The lines separating an unusual name from a more normal name have become less and less defined over the past 15 years as parents have continued to be more apt to give their child something other than a “traditional” name. In fact, substantially fewer children receive one of the top ten names on the census lists than in years past, with parents opting for more unusual or unique names.
The baby name question parents are most likely to worry about is how an unusual name will affect their child as they grow up – will they like it, hate it or grow into it?
Psychologists who have studied how children react to having grown up with either traditional or more unique names say there really isn’t much of a difference. People with unusual names do not like their names any less than people with ordinary names do.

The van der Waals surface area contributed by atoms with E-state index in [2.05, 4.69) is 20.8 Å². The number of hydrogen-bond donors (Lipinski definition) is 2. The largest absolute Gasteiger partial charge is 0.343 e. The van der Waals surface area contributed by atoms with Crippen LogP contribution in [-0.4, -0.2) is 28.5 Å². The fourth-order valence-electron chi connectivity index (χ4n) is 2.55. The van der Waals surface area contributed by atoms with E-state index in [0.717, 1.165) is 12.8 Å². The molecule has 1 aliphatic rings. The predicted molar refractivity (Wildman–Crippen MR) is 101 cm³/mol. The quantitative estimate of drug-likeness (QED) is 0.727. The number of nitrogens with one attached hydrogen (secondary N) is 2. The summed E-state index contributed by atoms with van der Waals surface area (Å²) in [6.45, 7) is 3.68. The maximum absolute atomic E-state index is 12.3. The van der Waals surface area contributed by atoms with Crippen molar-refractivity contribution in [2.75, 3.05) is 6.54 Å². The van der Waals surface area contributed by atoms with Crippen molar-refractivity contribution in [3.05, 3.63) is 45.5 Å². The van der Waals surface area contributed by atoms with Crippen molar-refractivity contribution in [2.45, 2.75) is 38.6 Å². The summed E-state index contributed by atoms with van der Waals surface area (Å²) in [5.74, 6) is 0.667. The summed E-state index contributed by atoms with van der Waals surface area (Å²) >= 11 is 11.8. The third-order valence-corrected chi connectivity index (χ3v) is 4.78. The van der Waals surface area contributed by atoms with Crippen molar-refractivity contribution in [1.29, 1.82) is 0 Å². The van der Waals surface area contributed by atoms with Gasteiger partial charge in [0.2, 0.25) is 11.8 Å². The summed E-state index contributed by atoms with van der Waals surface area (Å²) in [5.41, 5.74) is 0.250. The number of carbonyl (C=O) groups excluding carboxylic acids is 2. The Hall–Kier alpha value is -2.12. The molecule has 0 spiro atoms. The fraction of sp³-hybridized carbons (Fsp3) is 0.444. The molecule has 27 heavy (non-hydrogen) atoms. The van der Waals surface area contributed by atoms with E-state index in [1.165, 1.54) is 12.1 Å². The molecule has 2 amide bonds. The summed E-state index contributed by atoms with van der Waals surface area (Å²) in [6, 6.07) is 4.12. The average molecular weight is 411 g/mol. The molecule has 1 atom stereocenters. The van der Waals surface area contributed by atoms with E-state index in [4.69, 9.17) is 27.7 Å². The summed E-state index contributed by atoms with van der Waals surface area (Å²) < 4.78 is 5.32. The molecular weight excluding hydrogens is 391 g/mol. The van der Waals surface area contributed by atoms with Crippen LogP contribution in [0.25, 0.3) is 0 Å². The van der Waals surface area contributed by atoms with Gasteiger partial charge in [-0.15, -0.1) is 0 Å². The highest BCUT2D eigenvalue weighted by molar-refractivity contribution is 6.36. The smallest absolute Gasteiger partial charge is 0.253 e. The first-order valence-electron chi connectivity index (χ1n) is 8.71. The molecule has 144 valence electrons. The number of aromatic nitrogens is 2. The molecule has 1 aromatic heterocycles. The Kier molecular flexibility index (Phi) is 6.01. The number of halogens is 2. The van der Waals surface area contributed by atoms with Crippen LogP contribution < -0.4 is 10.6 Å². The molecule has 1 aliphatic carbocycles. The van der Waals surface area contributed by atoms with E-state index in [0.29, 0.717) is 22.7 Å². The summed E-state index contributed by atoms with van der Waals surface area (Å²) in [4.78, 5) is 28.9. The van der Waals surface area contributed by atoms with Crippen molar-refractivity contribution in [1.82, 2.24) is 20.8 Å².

There is some evidence that girls tend to like having more of an uncommon name than boys do. And girls are statistically more likely to have an unusual name because there is a larger pool of girls names to choose from than boys names.
Girls are more likely to talk about names and find that others like distinctive names, and this affects their acceptance of the uniqueness of their names as well. In one survey, more than 23 percent of women didn’t like their name because it was too common.
Popularity: 35% [?]